Barry Smith, the young pioneering artist who originated Marvel's Conan the Barbarian, thereby precipitating a revolution in sword and sorcery material, was present with a table full of limited edition prints and posters. He was frankly flabbergasted at the popularity of his material (it sold out in two days). Like many professionals, Smith is unaware of the extent to which speculators have priced certain items out of the realm of comics.
Most fascinating about comics is that a really good one, where the artist is in control of his material and knocks himself out for every page, can be bought for a quarter. That's bringing fine art down to a popular level. But it also enables speculators to scarf up hundreds of likely issues and horde them for years, in the fully justified expectation that prices will skyrocket. Early issues of Conan are selling for seven dollars, and Conan is only four years old!
Only in the past five years or so has speculation become rampant. This is partly a result of the young pros' producing material worth collecting, and it's partly a reaction to the increasing stiffness of other speculative markets, like those in silver and china. Now comics have attracted their own circle of legendary collectors, such as the man who flew in from Texas to buy three old comics for a total of $1200. In this particular case the three titles, Boy Explorers no.3, All Wonder no.3, and Stuntman no.3, had been rendered rare by a wartime paper shortage. These third issues were mailed flat to subscribers only; they never reached the newsstands and subsequently were never listed in the official comic book listings and price guides.
As a result of such speculation, certain young pros like Smith and Jeff Jones have turned to limited edition productions with the idea of making money from the professional collectors. Such an attitude does not sit well with the notion of comics as a mass medium printed on tissue paper and distributed like condoms in the slaves' quarters, but their present condition is part of their charm. Comics just wouldn't be comics if they were printed on heavy art stock and available at fancy bookstores only.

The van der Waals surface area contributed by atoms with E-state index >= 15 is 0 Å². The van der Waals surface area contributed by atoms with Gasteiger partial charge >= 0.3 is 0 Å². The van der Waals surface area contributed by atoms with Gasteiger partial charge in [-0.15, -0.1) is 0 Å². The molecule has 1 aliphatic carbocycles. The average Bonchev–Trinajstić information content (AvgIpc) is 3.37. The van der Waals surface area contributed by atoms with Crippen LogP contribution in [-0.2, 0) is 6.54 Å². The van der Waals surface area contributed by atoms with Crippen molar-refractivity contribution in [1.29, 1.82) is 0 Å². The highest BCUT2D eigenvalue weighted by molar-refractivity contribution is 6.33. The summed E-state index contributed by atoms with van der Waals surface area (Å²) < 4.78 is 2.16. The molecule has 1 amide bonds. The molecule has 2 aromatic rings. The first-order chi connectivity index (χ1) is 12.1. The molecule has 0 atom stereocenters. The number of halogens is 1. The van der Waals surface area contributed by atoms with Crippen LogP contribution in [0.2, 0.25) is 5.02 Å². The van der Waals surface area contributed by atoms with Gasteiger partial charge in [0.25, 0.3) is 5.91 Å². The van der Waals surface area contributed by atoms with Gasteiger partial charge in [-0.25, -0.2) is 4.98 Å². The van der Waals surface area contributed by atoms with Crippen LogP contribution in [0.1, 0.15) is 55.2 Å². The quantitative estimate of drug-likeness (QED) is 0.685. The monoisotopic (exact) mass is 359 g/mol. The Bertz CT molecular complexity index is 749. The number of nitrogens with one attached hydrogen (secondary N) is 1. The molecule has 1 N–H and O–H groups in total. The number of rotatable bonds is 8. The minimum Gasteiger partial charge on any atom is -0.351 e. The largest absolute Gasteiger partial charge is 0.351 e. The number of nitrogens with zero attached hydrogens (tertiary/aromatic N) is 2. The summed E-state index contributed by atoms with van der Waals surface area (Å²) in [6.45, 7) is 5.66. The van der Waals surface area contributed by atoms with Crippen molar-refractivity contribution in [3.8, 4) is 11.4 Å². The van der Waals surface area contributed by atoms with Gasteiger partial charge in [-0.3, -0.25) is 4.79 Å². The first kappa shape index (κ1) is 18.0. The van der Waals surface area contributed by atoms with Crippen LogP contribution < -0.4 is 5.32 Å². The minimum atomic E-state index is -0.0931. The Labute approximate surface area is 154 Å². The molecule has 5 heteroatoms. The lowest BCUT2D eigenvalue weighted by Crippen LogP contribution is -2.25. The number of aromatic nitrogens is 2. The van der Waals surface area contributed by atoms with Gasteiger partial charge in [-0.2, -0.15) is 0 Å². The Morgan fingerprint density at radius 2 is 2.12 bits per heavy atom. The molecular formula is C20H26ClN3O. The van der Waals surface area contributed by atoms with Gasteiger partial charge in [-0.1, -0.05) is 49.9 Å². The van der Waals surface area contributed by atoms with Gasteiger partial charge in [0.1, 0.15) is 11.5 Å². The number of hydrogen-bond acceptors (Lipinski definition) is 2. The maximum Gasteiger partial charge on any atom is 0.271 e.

Unfortunately, the only way comics can remain comics, i.e. available at a quarter or less in print runs of several hundred thousand, is if the publishers continue to aim their stuff at kids and keep it bland, bland, bland. Simultaneously, the young writers and artists want to aim at an adult audience. Little by little, certain comics are attracting a more mature audience; there is a creeping movement towards creativity.
This movement was reflected at this year's Con in the film program and in the discussions of such artists as Vaughn Bode, whose work appears regularly in National Lampoon. The films, aside from the usual Planet of the Apes, contained a series of exciting Superman cartoons done by the protean animator, Max Fleischer, in the '40s. These rare cartoons feature technicolor and full animation, and are as good as anything Disney has produced. Also shown were Windsor McCay's delightful "Gertie the Dinosaur" and the famous Little Nemo episode, wherein McCay agrees to draw a 10,000-panel cartoon strip for his publishers in return for dinner. Artists today say rates aren't much better.